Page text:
If you are charged with committing a homicide, you know that you face the harshest penalties under Arizona law, and the outcome of the case will forever change your life. A guilty verdict will land you in prison for many years, and in some cases, may result in the death penalty, depending on the type of homicide.
When the stakes are high, you must have an experienced advocate in court fighting for you. This is where a Mesa homicide lawyer steps in to help you. Our aggressive attorneys at the Grand Canyon Law Group will leave no stone unturned in their quest to obtain the best outcome for your case. To begin discussing the details of your matter, call today to schedule a consultation.
The Arizona Criminal Code Section 13-1101 uses the term ‘homicide’ as an umbrella term for several offenses in which an unlawful act results in someone’s death. In order of severity, homicide could be first-degree murder, second-degree murder, manslaughter, or negligent homicide.
Prosecutors who charge defendants with first-degree murder believe they can prove an intention killing with premeditation, which means the defendant planned the murder or knew that the actions taken would result in the death, but with time to reflect, committed the crime anyway. Defendants are also charged with first-degree murder if they kill a police officer on duty or commit felony murder. Felony murder occurs when someone is killed, either intentionally or unintentionally, during the commission of certain felonies including:
The State of Arizona can seek the death penalty in first-degree murder cases, which are known as capital cases. Defendants sentenced to the death penalty are granted an automatic appeal to the Arizona Supreme Court. Although felony murder does not require premeditation, a defendant who did not intend to kill anyone could use it as a mitigating factor at trial. An attorney with experience in handling local homicide cases will explore all mitigating factors and defenses that could help your case.
Second-degree murder is not premeditated, and the defendant’s state of mind, or mens rea, will figure prominently at trial. Intentionally causing death, causing death knowing that the conduct would lead to death or at least to serious injury, or acting with extreme indifference to human life resulting in a death are the foundations for second-degree murder charges. An example would be a defendant who kills partygoers after repeatedly firing a gun through a window of a home where a party is being held. A first-time offender sentenced on a second-degree murder charge is guilty of a Class One felony and will likely be sentenced from 10 to 25 years in prison.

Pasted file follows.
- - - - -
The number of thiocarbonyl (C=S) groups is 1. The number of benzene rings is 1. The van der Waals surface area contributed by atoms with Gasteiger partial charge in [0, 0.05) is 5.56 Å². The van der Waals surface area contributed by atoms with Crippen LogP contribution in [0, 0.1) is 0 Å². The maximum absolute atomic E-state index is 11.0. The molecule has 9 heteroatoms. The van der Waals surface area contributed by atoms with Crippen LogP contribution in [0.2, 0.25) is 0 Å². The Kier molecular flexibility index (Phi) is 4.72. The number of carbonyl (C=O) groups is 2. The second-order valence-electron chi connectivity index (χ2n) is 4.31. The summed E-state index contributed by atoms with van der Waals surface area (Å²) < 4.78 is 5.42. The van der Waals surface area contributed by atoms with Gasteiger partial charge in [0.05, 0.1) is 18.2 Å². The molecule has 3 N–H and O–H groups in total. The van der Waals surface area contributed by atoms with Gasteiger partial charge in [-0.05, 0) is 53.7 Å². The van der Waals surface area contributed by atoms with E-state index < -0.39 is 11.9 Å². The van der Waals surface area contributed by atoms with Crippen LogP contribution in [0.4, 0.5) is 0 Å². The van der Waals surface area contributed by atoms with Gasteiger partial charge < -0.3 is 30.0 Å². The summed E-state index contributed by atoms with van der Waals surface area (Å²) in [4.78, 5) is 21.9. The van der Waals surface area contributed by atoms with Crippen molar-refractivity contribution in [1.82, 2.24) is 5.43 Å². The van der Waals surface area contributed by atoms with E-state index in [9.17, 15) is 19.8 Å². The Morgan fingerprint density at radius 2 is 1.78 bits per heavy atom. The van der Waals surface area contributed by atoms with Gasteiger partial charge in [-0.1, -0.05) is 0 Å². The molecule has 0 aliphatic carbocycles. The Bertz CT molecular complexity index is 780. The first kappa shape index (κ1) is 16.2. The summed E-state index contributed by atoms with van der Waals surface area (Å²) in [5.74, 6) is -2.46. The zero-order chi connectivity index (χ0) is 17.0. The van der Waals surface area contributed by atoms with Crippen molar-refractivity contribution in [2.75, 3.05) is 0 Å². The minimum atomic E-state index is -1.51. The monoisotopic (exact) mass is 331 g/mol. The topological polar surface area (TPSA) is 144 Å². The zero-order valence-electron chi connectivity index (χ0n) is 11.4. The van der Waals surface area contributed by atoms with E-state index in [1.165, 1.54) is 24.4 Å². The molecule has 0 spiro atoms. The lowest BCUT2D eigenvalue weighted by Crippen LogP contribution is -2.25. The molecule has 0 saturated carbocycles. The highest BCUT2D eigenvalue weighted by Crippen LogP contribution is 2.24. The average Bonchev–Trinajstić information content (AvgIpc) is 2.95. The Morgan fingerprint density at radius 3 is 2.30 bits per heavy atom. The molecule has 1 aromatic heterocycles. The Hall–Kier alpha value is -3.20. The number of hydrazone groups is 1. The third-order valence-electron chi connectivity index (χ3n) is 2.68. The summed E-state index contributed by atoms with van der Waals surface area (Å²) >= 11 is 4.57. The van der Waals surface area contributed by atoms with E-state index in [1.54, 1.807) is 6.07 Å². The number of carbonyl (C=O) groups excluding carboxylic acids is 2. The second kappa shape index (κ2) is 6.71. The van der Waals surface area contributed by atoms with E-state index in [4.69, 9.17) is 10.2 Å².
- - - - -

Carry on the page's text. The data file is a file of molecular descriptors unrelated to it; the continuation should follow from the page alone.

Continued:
A charge of manslaughter usually arises when someone recklessly causes another person’s death, such as during an argument that spirals out of control. Manslaughter can also be charged if someone causes an unborn child’s death by committing a battery on the mother or assisting someone in committing suicide. Manslaughter is a Class Two felony and convicted first-time offenders may be sentenced from seven to 21 years in prison. Since there are similarities in the law concerning second-degree murder and manslaughter, you should enlist the services of a homicide attorney at Grand Canyon Law Group to review the facts of your case.
Negligent homicide occurs when a defendant fails to recognize a significant and unjustifiable risk that amounts to a gross deviation from what a responsible person would see as a considerable risk, and someone dies. For example, a parent who leaves a baby alone in a car during the heat of an Arizona summer day could be found guilty of negligent homicide if the baby dies. This offense is a Class Four felony punishable by a prison term from four to eight years in prison for a first-time offender.
Homicide is the most serious crime you can commit in any jurisdiction. Depending on the charge, you could spend a few years to life in prison or even face the death penalty.
If someone dies and you are blamed, you need a veteran Mesa homicide lawyer to defend you, refute what the prosecutor says, and find defenses that challenge the evidence against you. Our attorneys at the Grand Canyon Law Group are waiting for your call to schedule your initial free consultation.